The department of Computer Science and Engineering at the University of California, San Diego will continue growing its undergraduate enrollment in the 2014-’15 academic year. The number of new freshman students is expected to be up 36 percent compared to last year and new transfer students up 24 percent. For the first time, total undergraduate enrollment will top 2,000, up nearly seven percent. To accommodate the growth, CSE announced the hiring of Leo Porter to be an Assistant Teaching Professor, the second such hire following the arrival of Mia Minnes earlier in the summer.
Indeed, Porter is the CSE department’s sixth faculty hire of 2014. In addition to Minnes, new arrivals include assistant professors George Porter, Daniel M. Kane and Julian McAuley, and full professor Ravi Ramamoorthi.
Until recently, Leo Porter was an assistant professor of computer science at Skidmore College. He is a UC San Diego alumnus (M.S. '07, Ph.D. '11) who did his doctoral dissertation under CSE Prof. Dean Tullsen. The topic: “Single Thread Performance in the Multi-Core Era,” and Porter continued to collaborate with Tullsen after graduation on multi-core, multi-thread computer architectures. he also collaborated with the late Allan Snavely at the San Diego Supercomputer Center on scheduling in high-performance computing, and Porter continues to work with Snavely’s San Diego startup, EP Analytics.
Since receiving his Ph.D., however, the bulk of Porter’s publications have been in the field of computer-science education research, often with CSE professor Beth Simon. While at Skidmore, Porter and UCSD’s Simon won the best-paper award at the 2013 Technical Symposium of the Special Interest Group on Computer Science Education (SIGCSE). Their joint SIGCSE paper was titled, “Retaining Nearly One-Third More Majors with a Trio of Instructional Best Practices in CS1.” The trio of practices included peer instruction, pair programming, and a media computation context for teaching introductory computer science.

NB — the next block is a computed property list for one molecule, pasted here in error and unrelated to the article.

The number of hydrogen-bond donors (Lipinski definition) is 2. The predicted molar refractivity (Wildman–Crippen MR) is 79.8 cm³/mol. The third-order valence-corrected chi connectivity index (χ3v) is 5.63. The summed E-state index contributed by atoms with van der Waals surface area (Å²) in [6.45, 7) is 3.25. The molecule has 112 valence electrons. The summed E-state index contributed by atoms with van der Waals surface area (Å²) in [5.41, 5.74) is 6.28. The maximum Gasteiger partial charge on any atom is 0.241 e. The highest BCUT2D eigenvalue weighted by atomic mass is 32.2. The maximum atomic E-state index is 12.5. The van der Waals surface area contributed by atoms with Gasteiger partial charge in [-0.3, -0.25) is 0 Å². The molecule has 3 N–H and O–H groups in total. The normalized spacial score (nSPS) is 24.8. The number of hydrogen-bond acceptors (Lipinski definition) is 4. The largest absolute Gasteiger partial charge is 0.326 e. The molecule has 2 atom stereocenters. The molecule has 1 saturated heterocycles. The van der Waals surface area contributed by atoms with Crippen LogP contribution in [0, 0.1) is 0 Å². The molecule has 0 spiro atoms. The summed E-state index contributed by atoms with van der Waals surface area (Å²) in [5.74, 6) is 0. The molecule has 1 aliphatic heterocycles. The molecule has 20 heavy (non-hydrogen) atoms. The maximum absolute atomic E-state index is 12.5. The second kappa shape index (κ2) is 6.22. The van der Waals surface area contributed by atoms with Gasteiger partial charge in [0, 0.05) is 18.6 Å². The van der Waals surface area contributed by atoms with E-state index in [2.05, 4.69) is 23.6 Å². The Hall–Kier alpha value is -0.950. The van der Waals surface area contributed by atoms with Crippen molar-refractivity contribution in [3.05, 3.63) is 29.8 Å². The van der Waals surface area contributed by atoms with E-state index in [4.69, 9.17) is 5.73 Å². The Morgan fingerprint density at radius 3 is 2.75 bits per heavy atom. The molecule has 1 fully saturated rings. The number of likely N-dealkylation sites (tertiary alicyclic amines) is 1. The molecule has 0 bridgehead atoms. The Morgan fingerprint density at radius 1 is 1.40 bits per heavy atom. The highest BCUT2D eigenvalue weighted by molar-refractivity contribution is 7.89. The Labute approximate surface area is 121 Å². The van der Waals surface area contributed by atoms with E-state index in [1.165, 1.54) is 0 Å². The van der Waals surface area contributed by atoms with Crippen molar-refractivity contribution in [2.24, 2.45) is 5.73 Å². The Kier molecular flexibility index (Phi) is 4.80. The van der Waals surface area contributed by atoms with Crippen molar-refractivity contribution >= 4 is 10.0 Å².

As co-principal investigator on an NSF grant for peer instruction in computer science, Porter works with other faculty on how to use peer instruction as a “student-centric pedagogy which uses targeted conceptual questions (often with clickers) to identify student understanding.” In addition to CS1, peer instruction and clickers in the classroom, his other research interests in computer-science education include active learning, program evaluation, flipped classrooms, and concept inventories. Prior to the announcement of his new job, Porter was back on the UC San Diego campus July 21-23, when he joined Beth Simon and Stanford’s Cynthia Bailey Lee as instructors for a Peer Instruction Faculty Workshop in the CSE auditorium. Porter recently co-authored a paper on peer instruction in computing that demonstrates the value of instructor intervention, which was published in the February 2014 issue of the journal Computers & Education.
This fall, Porter will be teaching one of his favorite courses, CSE 141 – Introduction to Computer Architecture. “I’m excited to be working with UCSD students again,” said Porter. “I also look forward to bringing the lessons learned in my computer science education research to my classes at UCSD.”
Porter did his undergraduate degree at the University of San Diego, earning a B.A. in computer science in 2000. From then until enrolling in grad school at UC San Diego in 2004, he was a surface warfare officer and veteran of Operation Iraqi Freedom, primarily posted aboard the USS Milius destroyer from the U.S. Navy’s Pacific fleet.